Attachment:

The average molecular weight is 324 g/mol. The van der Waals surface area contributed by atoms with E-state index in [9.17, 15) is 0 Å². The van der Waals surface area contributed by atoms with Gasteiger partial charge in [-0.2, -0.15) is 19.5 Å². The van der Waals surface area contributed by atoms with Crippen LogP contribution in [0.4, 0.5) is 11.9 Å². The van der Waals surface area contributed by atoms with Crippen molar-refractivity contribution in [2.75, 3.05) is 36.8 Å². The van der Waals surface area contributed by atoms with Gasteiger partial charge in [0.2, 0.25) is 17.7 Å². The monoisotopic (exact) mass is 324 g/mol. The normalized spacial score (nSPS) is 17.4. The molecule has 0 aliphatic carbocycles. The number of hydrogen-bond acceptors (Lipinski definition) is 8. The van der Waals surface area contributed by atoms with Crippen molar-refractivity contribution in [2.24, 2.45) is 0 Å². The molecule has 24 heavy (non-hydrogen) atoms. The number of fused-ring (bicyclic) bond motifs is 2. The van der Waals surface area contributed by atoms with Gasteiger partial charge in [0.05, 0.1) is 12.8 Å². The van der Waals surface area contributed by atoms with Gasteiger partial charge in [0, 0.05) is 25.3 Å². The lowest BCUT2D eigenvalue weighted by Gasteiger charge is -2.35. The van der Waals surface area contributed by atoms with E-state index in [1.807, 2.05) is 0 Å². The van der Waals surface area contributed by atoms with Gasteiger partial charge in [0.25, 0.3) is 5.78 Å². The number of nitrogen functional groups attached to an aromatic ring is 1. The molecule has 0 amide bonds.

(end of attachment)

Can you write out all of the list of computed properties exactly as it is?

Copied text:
The average molecular weight is 324 g/mol. The van der Waals surface area contributed by atoms with E-state index in [9.17, 15) is 0 Å². The van der Waals surface area contributed by atoms with Gasteiger partial charge in [-0.2, -0.15) is 19.5 Å². The van der Waals surface area contributed by atoms with Crippen LogP contribution in [0.4, 0.5) is 11.9 Å². The van der Waals surface area contributed by atoms with Crippen molar-refractivity contribution in [2.75, 3.05) is 36.8 Å². The van der Waals surface area contributed by atoms with Gasteiger partial charge in [0.2, 0.25) is 17.7 Å². The monoisotopic (exact) mass is 324 g/mol. The normalized spacial score (nSPS) is 17.4. The molecule has 0 aliphatic carbocycles. The number of hydrogen-bond acceptors (Lipinski definition) is 8. The van der Waals surface area contributed by atoms with Crippen molar-refractivity contribution in [2.24, 2.45) is 0 Å². The molecule has 24 heavy (non-hydrogen) atoms. The number of fused-ring (bicyclic) bond motifs is 2. The van der Waals surface area contributed by atoms with Gasteiger partial charge in [0.05, 0.1) is 12.8 Å². The van der Waals surface area contributed by atoms with Gasteiger partial charge in [0, 0.05) is 25.3 Å². The lowest BCUT2D eigenvalue weighted by Gasteiger charge is -2.35. The van der Waals surface area contributed by atoms with E-state index in [1.807, 2.05) is 0 Å². The van der Waals surface area contributed by atoms with Gasteiger partial charge in [0.25, 0.3) is 5.78 Å². The number of nitrogen functional groups attached to an aromatic ring is 1. The molecule has 0 amide bonds.